Why CIOs Should Be More Involved In Acquisitions - InformationWeek

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IT Leadership // CIO Insights & Innovation
Commentary
10/22/2014
09:06 AM
Fred Latala
Fred Latala
Commentary
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Why CIOs Should Be More Involved In Acquisitions

Here are five important reasons CIOs need to have a voice during mergers and acquisitions.

Whether it's Facebook and WhatsApp or Burger King and Tim Horton's, we're living in a business culture that hinges on the next merger or acquisition, with hundreds of millions to billions of dollars at stake.

All too often, however, CIOs and IT leaders are not part of the planning for mergers or acquisitions. In the fast-paced excitement of executing the deal, IT priorities like application rationalization and operations integration can be viewed as an afterthought.

Waiting to include input from the CIO until late in the due diligence process – or even after the deal is made – is usually a recipe for disaster, only adding to the high percentage of acquisitions that fail to meet target objectives.

[CIOs are often undone by sticking with old systems and failing to market themselves. Read 3 Common & Costly CIO Mistakes]

Simply put, CIOs need a seat at the table during merger or acquisition planning. Here's why.

1. The CEO's not asking the right questions
Do the CEO and the due diligence team know how old the other company's data centers are, and how urgently a significant investment must be made? Do they know all of the organization's enterprise applications, when licenses will expire and what the maintenance fees are? What about something as simple as the enterprise's hundreds or thousands of laptop computers? In general, does the CEO know when equipment warranties will expire and when millions of dollars must be spent on upgrades?

These are questions a CIO is ready to answer if asked to participate in an acquisition planning process. The insights gleaned from a deep-dive into the IT organization of the potential acquisition can add up to hundreds of millions of dollars, and may even affect the final purchase price.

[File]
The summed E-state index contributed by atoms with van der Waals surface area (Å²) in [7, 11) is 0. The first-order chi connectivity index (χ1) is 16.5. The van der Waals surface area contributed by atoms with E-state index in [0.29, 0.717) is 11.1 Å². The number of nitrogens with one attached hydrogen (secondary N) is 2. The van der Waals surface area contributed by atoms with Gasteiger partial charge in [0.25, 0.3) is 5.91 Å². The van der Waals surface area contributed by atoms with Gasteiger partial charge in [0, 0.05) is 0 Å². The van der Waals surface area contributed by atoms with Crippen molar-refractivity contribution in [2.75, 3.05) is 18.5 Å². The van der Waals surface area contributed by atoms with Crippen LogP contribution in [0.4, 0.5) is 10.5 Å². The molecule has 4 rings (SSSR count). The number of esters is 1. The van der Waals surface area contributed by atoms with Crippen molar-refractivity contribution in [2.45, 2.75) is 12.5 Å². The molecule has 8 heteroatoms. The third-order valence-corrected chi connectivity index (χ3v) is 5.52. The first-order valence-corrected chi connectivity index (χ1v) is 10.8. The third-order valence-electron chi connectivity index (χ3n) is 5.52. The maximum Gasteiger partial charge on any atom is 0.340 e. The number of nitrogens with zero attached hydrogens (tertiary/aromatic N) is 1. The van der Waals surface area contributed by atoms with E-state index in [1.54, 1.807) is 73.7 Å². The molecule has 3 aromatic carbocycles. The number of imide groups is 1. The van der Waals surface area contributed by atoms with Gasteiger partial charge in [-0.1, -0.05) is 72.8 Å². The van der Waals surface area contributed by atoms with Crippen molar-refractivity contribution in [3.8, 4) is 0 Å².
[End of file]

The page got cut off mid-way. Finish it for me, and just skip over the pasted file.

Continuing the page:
2. The wrong IT culture might prevail
Recently, two of the United States' largest airline enterprises merged in a multibillion dollar deal. While one used everything from next generation web apps to savvy social media techniques, the other was still using technology from the 1980s, which made for a slow-moving organization.

It's the CIO's role to audit both of the IT organizations and determine which culture should prevail. In the airline merger, this happened, and the nimble and more agile organization came out on top. That decision has greatly benefited the newly merged company.

3. Day-one-ready systems need to be integrated
The IT team is responsible for the complex and labor-intensive task of enterprise-wide systems integration so things like phones, voicemail, and email work from day one. These are basic steps a business should take in its preparation for an acquisition and need to involve input from the CIO.

To business leaders, combining email or telephone systems may seem trivial, but slip ups cause monumental headaches for employees, and even customers. Historically, airline mergers have been notorious for failing to integrate IT properly, causing lost bags, reservation errors, and flight delays. Preparing to merge two entirely different IT organizations isn't a task that should be left until the 11th hour.

4. Everyone needs to speak the same language
There's a myth that size matters -- that making a smooth transition during a merger or acquisition is an easy task to accomplish if one of the companies is small enough. The C-suite of a $5 billion enterprise may look at acquiring a $100 million company and see it as a non-event. But the CIO knows differently. It's the IT leader's responsibility to put technology risks and requirements into a language that business leaders can understand.

Of course, this is nothing new. “Alignment of IT with the Business” has been in the top three concerns of IT managers for the last 11 years, according to the Society for Information Management’s annual study. During a merger or acquisition, it can be worth millions.

5. There's risk of losing human capital
Leaders often face the unplanned loss of human capital during an acquisition. Part of the CIO's job during the process is to help identify those on the IT team with "Superman Syndrome"—the heroes with all the institutional knowledge of how IT at the enterprise works.

Addressing the risk of those people getting spooked about their future at the new organization and leaving during the merger will help moderate this often uncalculated cost.

More than 60% of acquisitions fail to meet their goals within the planned time frame, according to a Deloitte's study, "Solving the Merger Mystery: Maximizing the Payoff of Mergers and Acquisitions." Having a CIO at the table during the hard work of preparing for an acquisition could help other C-suite leaders execute the deal more successfully.